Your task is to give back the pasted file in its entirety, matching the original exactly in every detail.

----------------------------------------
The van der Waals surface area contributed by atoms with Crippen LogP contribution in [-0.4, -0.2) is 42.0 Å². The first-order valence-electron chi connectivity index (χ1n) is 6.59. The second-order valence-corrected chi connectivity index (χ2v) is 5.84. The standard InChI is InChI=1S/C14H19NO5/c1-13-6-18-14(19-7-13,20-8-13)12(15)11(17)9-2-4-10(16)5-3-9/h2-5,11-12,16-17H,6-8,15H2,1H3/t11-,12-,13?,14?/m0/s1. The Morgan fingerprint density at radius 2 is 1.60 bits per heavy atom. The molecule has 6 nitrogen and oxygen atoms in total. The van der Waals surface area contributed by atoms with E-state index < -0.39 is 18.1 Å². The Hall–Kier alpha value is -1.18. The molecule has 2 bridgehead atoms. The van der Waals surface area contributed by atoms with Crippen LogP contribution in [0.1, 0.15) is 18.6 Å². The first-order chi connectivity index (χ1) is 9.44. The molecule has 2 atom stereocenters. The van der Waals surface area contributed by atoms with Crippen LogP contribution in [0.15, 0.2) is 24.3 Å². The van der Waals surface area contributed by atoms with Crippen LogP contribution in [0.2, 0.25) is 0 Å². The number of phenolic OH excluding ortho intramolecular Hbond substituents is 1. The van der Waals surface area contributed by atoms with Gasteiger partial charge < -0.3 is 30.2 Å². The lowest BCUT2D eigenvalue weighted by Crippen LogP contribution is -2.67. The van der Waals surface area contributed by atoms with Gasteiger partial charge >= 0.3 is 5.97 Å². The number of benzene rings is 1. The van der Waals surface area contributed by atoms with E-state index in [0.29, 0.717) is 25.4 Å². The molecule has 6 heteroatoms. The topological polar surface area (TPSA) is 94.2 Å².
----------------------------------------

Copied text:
The van der Waals surface area contributed by atoms with Crippen LogP contribution in [-0.4, -0.2) is 42.0 Å². The first-order valence-electron chi connectivity index (χ1n) is 6.59. The second-order valence-corrected chi connectivity index (χ2v) is 5.84. The standard InChI is InChI=1S/C14H19NO5/c1-13-6-18-14(19-7-13,20-8-13)12(15)11(17)9-2-4-10(16)5-3-9/h2-5,11-12,16-17H,6-8,15H2,1H3/t11-,12-,13?,14?/m0/s1. The Morgan fingerprint density at radius 2 is 1.60 bits per heavy atom. The molecule has 6 nitrogen and oxygen atoms in total. The van der Waals surface area contributed by atoms with E-state index < -0.39 is 18.1 Å². The Hall–Kier alpha value is -1.18. The molecule has 2 bridgehead atoms. The van der Waals surface area contributed by atoms with Crippen LogP contribution in [0.1, 0.15) is 18.6 Å². The first-order chi connectivity index (χ1) is 9.44. The molecule has 2 atom stereocenters. The van der Waals surface area contributed by atoms with Crippen LogP contribution in [0.15, 0.2) is 24.3 Å². The van der Waals surface area contributed by atoms with Crippen LogP contribution in [0.2, 0.25) is 0 Å². The number of phenolic OH excluding ortho intramolecular Hbond substituents is 1. The van der Waals surface area contributed by atoms with Gasteiger partial charge < -0.3 is 30.2 Å². The lowest BCUT2D eigenvalue weighted by Crippen LogP contribution is -2.67. The van der Waals surface area contributed by atoms with Gasteiger partial charge >= 0.3 is 5.97 Å². The number of benzene rings is 1. The van der Waals surface area contributed by atoms with E-state index in [0.29, 0.717) is 25.4 Å². The molecule has 6 heteroatoms. The topological polar surface area (TPSA) is 94.2 Å².